Meanwhile turns out my creek has at least three platypus - that's pretty special considering most people in Australia go their whole lives without seeing one. They're meant to be super-shy and only come out on dusk or dawn but twice i've seen one in the middle of the day.

[image]

Northern hemisphere summer - is this the big one?

by dulan drift, Tuesday, April 30, 2019, 19:02 (25 days ago) @ dulan drift

Floods in Quebec recently - the second 'once-in-a-hundred-year-flood' in two years.

More talk of how to adapt to a climate changed world. That's gonna be something we'll hear a lot more of - not just how can we reduce global warming by such and such a date - but how to cope with what's already happening


https://www.theguardian.com/world/2019/apr/30/canada-flooding-quebec-montreal-justin-tr...

Northern hemisphere summer - is this the big one?

by dulan drift, Tuesday, May 07, 2019, 08:53 (19 days ago) @ dulan drift

"The meat industry has a particularly heavy impact. Grazing areas for cattle account for about 25% of the world’s ice-free land and more than 18% of global greenhouse gas emissions. Crop production uses 12% of land and creates less than 7% of emissions."
https://www.theguardian.com/environment/2019/may/06/human-society-under-urgent-threat-l...

25%! This is what i am living on the frontline of. The more i think about it the more i see the cattle industry as a major cause of climate change - right up there with coal. It involves massive deforestation of native habitat and massive methane production. Throw in massive amounts of poison to control the non-edible weeds and to treat the cows against ticks and buffalo flies, and you've got a built in environmental disaster.

Less clear is what can done about it. There's a lot of noise now about reducing coal, which is good, but not much about reducing cattle farms. Yes, there's an activist vegan movement in Australia - the current conservative government just rushed in new, 'terrorist-type' laws to jail them for protesting at abattoirs and farms - but is the world really gonna give up eating beef any time soon?

I'm interested in the growing fake meat technology - haven't researched it too deeply so there may be underlying problems there as well - but on the surface it would seem to offer some solutions

Northern hemisphere summer - is this the big one?

by dan @, Saturday, May 11, 2019, 15:17 (14 days ago) @ dulan drift

25% is an astonishing figure. I would have guessed in the low single digits. Apparently cattle grazing accounts for much of the deforestation of the Amazon-area rain forests.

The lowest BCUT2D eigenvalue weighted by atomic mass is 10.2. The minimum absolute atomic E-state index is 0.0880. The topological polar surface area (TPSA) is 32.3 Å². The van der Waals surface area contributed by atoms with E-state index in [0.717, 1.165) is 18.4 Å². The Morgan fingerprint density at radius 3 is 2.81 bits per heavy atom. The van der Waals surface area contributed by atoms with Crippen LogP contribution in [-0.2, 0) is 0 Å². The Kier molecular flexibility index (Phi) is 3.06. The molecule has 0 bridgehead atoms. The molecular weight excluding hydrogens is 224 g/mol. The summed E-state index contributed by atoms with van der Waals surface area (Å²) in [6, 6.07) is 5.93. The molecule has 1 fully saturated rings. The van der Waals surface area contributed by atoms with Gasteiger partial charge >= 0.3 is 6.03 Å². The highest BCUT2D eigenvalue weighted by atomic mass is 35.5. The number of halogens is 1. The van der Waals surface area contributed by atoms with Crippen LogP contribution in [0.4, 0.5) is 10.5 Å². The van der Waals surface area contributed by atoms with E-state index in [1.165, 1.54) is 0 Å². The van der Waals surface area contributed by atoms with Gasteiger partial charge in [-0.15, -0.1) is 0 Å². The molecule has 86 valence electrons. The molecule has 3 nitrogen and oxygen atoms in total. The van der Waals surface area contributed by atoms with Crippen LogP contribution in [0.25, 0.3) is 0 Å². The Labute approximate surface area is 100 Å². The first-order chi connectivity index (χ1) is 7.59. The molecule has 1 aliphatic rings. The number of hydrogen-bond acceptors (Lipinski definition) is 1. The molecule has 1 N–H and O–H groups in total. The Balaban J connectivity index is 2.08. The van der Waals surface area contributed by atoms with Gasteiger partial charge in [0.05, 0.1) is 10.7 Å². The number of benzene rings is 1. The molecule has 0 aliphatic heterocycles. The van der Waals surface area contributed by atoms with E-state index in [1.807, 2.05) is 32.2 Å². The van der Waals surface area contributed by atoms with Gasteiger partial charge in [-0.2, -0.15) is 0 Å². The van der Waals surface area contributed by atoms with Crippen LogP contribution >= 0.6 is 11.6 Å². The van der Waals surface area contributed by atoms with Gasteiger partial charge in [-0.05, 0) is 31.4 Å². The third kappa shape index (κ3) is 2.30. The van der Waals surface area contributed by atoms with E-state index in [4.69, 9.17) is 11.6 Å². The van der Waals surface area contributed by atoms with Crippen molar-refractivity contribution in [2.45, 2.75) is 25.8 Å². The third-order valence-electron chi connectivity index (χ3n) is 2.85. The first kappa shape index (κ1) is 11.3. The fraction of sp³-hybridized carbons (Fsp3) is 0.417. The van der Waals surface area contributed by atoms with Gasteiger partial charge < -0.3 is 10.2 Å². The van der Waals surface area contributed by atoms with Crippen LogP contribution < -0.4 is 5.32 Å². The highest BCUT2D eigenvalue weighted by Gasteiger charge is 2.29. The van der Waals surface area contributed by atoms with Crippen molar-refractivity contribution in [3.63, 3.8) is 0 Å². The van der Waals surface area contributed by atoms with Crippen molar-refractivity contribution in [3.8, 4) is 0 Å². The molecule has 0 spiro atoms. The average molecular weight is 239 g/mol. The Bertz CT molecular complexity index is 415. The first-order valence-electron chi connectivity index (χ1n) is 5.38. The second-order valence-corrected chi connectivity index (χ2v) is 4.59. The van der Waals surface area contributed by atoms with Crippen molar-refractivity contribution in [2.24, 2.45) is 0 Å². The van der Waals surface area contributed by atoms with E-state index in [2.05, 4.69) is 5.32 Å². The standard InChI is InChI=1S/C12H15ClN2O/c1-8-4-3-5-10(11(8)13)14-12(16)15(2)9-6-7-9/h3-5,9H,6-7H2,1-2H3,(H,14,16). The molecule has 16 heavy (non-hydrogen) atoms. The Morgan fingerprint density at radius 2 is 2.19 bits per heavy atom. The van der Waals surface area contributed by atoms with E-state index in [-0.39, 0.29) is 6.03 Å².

One thing that can be done about it is cutting government subsidies. The meat industry is a huge political force in the US, and I suspect everywhere else, and in the US they get loads of government money in one form or another. It goes hand in hand with subsidies to the corn industry, much of which goes to feed. And so we have meat that is incredibly cheap, insanely cheap in the US because the farmers producing the feed and the ranchers raising the cattle are all subsidized by tax dollars.

The first step might be to redirect that public money to more sustainable food production.

Wait... I just realized that this figure is for grazing areas. Most US cattle are penned up and force fed corn, a practice my Canadian cattle farming friends are quick to point out is not used in Canada. So the figure, if you were to include all the area used for feed-based corn production, is actually much greater.

Northern hemisphere summer - is this the big one?

by dulan drift, Wednesday, May 15, 2019, 07:22 (11 days ago) @ dan

The stumbling block to farm reform is that the farmer, in Australia at least, is still held up as the 'heart and soul of the country'; never mind that he votes for the far right wing, causes emissions galore, is a climate change denier, and constantly has his hand out for subsidies to cover the losses caused by climate change events that he denies are even happening. These cultural narratives are difficult to shift but we probably don't have time for niceties.

Fake meat sounds kind of, well, fake, but it's a technology that may hold a lot of answers to our current problems.

Northern hemisphere summer - is this the big one?

by dan @, Wednesday, May 15, 2019, 07:41 (11 days ago) @ dulan drift

Right, and the irony of it all, the hypocrisy rather, is that the farmers in the US are among those who carry on about the evils of socialism when in fact they are the largest beneficiaries of one of the largest socialist programs in the US -- farm subsidies. Now Trump is promising to bathe farmers in cash to make up for lost business due to his tariff increases, and I'm sure they'll accept these 'government handouts' with open arms.